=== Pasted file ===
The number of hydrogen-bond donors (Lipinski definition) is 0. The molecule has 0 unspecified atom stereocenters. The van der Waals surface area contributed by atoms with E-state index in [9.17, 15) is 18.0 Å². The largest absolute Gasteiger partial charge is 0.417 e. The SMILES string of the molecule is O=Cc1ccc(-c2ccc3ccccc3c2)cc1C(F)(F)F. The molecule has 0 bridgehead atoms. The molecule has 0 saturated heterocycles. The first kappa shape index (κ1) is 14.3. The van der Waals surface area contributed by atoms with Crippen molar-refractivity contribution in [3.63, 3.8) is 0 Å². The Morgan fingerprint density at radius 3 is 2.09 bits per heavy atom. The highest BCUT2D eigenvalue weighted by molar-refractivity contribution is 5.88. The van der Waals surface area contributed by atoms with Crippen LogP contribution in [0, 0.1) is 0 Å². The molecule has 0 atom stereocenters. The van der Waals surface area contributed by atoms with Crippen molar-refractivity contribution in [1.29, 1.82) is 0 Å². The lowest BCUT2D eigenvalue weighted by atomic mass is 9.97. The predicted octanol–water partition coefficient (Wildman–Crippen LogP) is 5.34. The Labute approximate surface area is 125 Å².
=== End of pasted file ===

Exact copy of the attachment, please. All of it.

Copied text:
The number of hydrogen-bond donors (Lipinski definition) is 0. The molecule has 0 unspecified atom stereocenters. The van der Waals surface area contributed by atoms with E-state index in [9.17, 15) is 18.0 Å². The largest absolute Gasteiger partial charge is 0.417 e. The SMILES string of the molecule is O=Cc1ccc(-c2ccc3ccccc3c2)cc1C(F)(F)F. The molecule has 0 bridgehead atoms. The molecule has 0 saturated heterocycles. The first kappa shape index (κ1) is 14.3. The van der Waals surface area contributed by atoms with Crippen molar-refractivity contribution in [3.63, 3.8) is 0 Å². The Morgan fingerprint density at radius 3 is 2.09 bits per heavy atom. The highest BCUT2D eigenvalue weighted by molar-refractivity contribution is 5.88. The van der Waals surface area contributed by atoms with Crippen LogP contribution in [0, 0.1) is 0 Å². The molecule has 0 atom stereocenters. The van der Waals surface area contributed by atoms with Crippen molar-refractivity contribution in [1.29, 1.82) is 0 Å². The lowest BCUT2D eigenvalue weighted by atomic mass is 9.97. The predicted octanol–water partition coefficient (Wildman–Crippen LogP) is 5.34. The Labute approximate surface area is 125 Å².